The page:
Different systems and applications can use different encodings:

  • In .NET Standard, on the web, and in the Linux world, UTF-8 is now the dominant encoding.
  • Many .NET Framework applications use UTF-16. For historical reasons, this is sometimes called "Unicode", a term that now refers to a broad standard that includes both UTF-8 and UTF-16.
  • On Windows, many native applications that predate Unicode continue to use Windows-1252 by default.

Unicode encodings also have the concept of a byte-order mark (BOM). BOMs occur at the beginning of text to tell a decoder which encoding the text is using. For multi-byte encodings, the BOM also indicates endianness of the encoding. BOMs are designed to be bytes that rarely occur in non-Unicode text, allowing a reasonable guess that text is Unicode when a BOM is present.

BOMs are optional and their adoption isn't as popular in the Linux world because a dependable convention of UTF-8 is used everywhere. Most Linux applications presume that text input is encoded in UTF-8. While many Linux applications will recognize and correctly handle a BOM, a number don't, leading to artifacts in text manipulated with those applications.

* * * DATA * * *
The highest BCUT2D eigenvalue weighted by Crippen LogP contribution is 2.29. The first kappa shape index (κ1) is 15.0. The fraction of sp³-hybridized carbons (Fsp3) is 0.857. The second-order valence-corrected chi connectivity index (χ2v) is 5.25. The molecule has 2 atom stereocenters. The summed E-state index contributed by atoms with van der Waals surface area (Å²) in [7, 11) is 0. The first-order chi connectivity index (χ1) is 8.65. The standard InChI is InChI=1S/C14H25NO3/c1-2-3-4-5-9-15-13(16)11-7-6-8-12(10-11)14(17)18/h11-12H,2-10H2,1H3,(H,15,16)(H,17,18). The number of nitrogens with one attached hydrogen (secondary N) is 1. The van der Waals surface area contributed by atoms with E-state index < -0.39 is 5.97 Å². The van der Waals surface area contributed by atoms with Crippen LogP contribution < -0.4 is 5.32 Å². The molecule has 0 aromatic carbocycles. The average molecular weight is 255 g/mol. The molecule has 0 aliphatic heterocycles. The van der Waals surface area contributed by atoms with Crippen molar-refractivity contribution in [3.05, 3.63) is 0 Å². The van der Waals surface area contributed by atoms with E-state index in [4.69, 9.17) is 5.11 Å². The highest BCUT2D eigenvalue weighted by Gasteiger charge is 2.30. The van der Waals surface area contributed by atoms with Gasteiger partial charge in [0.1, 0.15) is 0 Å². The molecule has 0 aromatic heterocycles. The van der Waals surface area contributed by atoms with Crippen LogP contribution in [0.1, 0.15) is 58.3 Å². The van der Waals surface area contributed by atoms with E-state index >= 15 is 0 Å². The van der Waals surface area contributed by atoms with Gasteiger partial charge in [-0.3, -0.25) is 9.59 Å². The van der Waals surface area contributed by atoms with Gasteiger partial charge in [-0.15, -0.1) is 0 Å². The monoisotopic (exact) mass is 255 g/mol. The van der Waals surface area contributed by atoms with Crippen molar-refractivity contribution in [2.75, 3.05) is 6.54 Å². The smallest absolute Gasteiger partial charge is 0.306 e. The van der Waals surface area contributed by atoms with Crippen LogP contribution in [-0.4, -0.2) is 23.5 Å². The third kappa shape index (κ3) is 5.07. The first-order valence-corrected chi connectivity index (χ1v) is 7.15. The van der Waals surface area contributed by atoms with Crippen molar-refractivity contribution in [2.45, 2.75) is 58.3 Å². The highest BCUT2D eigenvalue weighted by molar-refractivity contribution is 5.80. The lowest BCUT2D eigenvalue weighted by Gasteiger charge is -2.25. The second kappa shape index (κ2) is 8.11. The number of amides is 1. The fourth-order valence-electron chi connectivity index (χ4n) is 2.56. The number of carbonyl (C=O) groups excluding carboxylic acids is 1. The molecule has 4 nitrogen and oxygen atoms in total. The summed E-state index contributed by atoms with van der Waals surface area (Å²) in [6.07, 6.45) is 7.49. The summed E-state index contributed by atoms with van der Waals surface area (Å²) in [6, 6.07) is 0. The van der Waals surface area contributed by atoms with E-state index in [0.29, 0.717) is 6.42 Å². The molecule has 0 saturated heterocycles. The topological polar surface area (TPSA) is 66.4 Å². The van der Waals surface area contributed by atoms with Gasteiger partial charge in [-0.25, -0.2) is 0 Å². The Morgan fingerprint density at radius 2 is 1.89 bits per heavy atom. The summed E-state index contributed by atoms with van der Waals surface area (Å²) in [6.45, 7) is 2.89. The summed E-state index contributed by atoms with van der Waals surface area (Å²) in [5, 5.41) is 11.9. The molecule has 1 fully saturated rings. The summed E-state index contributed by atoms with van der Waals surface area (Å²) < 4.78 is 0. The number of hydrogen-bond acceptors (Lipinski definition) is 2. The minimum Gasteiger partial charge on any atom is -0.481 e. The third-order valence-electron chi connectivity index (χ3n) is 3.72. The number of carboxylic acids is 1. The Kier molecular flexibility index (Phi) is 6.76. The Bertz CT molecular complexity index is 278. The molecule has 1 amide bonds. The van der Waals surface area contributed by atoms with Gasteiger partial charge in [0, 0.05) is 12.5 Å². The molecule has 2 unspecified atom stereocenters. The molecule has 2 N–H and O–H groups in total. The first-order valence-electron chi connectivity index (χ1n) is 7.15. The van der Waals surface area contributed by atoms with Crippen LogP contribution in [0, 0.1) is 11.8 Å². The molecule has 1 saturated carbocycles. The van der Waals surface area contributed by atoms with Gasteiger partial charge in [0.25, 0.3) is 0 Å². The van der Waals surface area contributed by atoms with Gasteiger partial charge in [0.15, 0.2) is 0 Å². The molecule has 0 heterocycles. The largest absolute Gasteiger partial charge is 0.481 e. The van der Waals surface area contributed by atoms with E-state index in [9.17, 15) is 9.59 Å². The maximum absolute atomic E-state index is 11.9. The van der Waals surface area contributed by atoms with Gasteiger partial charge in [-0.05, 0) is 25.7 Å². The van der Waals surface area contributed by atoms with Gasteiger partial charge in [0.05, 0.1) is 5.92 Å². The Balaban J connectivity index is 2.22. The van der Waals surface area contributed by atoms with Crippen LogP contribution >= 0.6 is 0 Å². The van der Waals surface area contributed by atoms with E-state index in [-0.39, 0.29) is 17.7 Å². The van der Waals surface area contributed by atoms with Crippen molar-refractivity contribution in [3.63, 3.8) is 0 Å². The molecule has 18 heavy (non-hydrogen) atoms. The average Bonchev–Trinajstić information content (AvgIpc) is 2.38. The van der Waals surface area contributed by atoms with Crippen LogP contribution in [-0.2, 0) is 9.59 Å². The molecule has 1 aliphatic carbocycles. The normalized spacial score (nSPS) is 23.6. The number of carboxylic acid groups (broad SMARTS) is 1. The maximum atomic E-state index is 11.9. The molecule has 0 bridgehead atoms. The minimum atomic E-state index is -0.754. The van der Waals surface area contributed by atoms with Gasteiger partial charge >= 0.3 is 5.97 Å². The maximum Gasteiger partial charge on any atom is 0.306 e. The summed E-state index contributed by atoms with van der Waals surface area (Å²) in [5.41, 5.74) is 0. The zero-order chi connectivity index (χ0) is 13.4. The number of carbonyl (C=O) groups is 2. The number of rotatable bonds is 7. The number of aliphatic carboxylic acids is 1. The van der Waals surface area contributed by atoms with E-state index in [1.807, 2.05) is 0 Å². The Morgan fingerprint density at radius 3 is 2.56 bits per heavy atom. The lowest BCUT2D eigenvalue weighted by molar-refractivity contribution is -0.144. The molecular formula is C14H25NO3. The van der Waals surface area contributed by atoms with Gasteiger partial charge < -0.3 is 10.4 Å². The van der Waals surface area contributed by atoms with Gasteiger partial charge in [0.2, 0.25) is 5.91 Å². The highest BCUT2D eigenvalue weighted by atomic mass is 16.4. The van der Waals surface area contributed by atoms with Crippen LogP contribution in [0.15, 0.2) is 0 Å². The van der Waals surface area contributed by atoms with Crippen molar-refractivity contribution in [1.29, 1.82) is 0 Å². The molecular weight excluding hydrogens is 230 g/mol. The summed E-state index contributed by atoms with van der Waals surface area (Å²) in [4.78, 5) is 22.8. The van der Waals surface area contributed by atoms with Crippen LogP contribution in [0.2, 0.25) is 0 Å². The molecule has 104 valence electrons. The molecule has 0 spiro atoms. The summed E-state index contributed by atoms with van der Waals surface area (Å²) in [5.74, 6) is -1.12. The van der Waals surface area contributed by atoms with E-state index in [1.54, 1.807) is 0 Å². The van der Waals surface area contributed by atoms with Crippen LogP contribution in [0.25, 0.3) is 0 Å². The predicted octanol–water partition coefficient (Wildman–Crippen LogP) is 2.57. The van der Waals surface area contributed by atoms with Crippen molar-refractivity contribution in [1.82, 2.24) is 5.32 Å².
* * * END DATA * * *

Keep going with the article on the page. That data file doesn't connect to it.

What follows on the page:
• If you work primarily with Windows applications and Windows PowerShell, you should prefer an encoding like UTF-8 with BOM or UTF-16.
  • If you work across platforms, you should prefer UTF-8 with BOM.
  • If you work mainly in Linux-associated contexts, you should prefer UTF-8 without BOM.
  • Windows-1252 and latin-1 are essentially legacy encodings that you should avoid if possible. However, some older Windows applications may depend on them.
  • It's also worth noting that script signing is encoding-dependent, meaning a change of encoding on a signed script will require resigning.

Configuring VS Code

VS Code's default encoding is UTF-8 without BOM.

To set VS Code's encoding, go to the VS Code settings (Ctrl+,) and set the "files.encoding" setting:

"files.encoding": "utf8bom"

Some possible values are:

  • utf8: [UTF-8] without BOM
  • utf8bom: [UTF-8] with BOM
  • utf16le: Little endian [UTF-16]
  • utf16be: Big endian [UTF-16]
  • windows1252: [Windows-1252]

You should get a dropdown for this in the GUI view, or completions for it in the JSON view.

You can also add the following to autodetect encoding when possible:

"files.autoGuessEncoding": true